The Five People You Meet In Heaven

The Five People You Meet In Heaven

Some books and movies, you enjoy the story once but soon forget it as others come along. The Five People You Meet In Heaven is a story to come back to more than once, as it shows something different to the reader at different ages and stages in life. I’ve just re-read the book, and if anything got more out of it the second time around.

This is a story about a man named Eddie, and it begins at the end, with Eddie dying in the sun.

Eddie was a widower, a war vet, a defeated old man who stepped into his father’s job and worked a dull routine life repairing rides at Ruby Pier, a seaside amusement park. He’d been “nowhere they didn’t send me carrying a rifle,” ended up in the same dead-end job his father had worked at the amusement park, and came creaking into old age as a lonely old man with “nothing to show but a clean kitchen” in the same small apartment where he grew up. What was the point?

On his 83rd birthday, Eddie dies in a desperately heroic attempt to save a young girl – but was he successful in saving her? Was there any purpose to his sacrifice? In fact, had there been any meaning to his life at all? Mitch Albom, author of the best-selling Tuesdays with Morrie, takes us with Eddie into the Afterlife in this bittersweet fable for grown-ups, in search of the answer.

All endings are also beginnings, we just don’t know it at the time.

Eddie discovers that Heaven is not the “paradise garden” that he – or, perhaps, we readers – had imagined, and as it has so often been portrayed in literature. In this tale, Heaven is not a final rest stop up among the clouds, but a place for coming to understand the purpose and shape of our lives.

In Heaven, Eddie meets five people whose paths in life crossed his own in some way. Some he knew in life; some not; all were affected by his time on earth and each has a lesson for him. Eddie’s apparent lack of choice in how his life turned out is revealed as a series of small decisions and happenstance actions, all more or less inevitable and all part of a greater pattern.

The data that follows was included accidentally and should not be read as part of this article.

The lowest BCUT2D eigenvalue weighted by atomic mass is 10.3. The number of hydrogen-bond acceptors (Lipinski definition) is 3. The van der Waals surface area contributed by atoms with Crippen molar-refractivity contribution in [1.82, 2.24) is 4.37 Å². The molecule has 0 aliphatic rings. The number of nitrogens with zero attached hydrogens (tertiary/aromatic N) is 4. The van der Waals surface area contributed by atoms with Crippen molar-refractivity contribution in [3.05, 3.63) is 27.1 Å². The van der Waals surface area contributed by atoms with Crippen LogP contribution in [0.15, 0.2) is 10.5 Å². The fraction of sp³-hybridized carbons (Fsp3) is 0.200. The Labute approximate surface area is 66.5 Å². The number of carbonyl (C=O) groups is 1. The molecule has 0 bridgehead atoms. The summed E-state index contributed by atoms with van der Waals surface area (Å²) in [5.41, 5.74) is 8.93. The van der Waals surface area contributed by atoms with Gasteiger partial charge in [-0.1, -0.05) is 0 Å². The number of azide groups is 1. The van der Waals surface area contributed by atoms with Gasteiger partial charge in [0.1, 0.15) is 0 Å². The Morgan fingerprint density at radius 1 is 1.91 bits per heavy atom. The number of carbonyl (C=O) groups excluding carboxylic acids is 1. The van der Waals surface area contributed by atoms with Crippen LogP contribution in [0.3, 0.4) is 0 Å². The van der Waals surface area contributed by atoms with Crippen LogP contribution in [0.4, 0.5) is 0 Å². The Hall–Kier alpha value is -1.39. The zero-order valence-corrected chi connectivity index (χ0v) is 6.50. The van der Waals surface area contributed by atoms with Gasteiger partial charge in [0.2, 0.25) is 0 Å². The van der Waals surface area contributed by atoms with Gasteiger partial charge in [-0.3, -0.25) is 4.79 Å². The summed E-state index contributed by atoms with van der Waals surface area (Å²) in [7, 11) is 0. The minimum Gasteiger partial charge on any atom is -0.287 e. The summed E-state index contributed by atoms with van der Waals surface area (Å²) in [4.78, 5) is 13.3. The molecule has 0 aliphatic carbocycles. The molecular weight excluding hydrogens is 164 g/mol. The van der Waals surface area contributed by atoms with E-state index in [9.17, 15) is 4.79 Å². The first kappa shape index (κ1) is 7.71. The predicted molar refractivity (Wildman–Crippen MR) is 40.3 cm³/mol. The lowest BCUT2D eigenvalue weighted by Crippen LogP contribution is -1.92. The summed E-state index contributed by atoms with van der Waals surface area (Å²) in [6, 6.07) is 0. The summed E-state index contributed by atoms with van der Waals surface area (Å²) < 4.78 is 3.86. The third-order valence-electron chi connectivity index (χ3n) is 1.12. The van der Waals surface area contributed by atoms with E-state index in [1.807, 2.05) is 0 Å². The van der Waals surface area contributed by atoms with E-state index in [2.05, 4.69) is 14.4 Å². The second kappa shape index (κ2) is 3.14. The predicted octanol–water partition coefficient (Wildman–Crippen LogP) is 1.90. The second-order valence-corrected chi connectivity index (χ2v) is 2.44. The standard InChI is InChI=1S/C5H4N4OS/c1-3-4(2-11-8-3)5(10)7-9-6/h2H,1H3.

The world is full of stories, but the stories are all one.

This is a completely charming book – funny, sad, sweet, strange, and ultimately uplifting. It’s a book for anyone who has lost someone and is looking for meaning. It’s a book for anyone who doesn’t think they matter very much in the world and need to learn otherwise. It’s a book you’ll want to come back to again and again, through the years, as different ages will draw different lessons from the five people who bring Eddie his own after-life insights, depending on where in our own lives we are.

In 2004 the book The Five People You Meet In Heaven was made into a made-for-TV movie starring Jon Voight as Eddie, with Albom himself as the writer. Jeff Daniels plays the Blue Man from the old-time “freak show” of Eddie’s childhood, the first of the five people he meets in Heaven, who explains to him the “rules” of this experience. Ellen Burstyn is luminous as the elegant Ruby for whom Ruby Pier was created, and Michael Imperioli (from The Sopranos) plays Eddie’s old army captain in what is undoubtedly the pivotal story of the many threads interwoven in Eddie’s past.

The least among us, as The Five People You Meet In Heaven teaches, has a purpose in life. We are all intimately interconnected, and there is no way to know how our lives have impacted those of others – not until the final chapter unfolds.

At his best, Mitch Albom is a spellbinding storyteller, with the storyteller’s gift of knowing how much to say and how much to let his readers bring our own experiences to the story, to find our own answers and insights.

The Five People You Meet In Heaven was inspired by the author’s own uncle, Edward Beitchman, himself a World War II veteran and maintenance man at an amusement park. I like the idea that Uncle Eddie, in sharing his stories with his young nephew, unknowing contributed to creating this richly imaginative tale. One more connection, making all stories into one.

Photo: CNE ferris wheel silhouette by Andy Burgess [CC-BY-2.0] modified by author


likes to make and do and think and explore and share what is discovered. She is also incurably curious. If you are, too, you can find her posting as Flycatcher...r...r on Twitter and Google Plus.

One comment

  • This sounds intriguing! I had heard about “Tuesdays with Morrie”, but didn’t realize there was another. I look forward to reading this book. Thanks for the recommendation!


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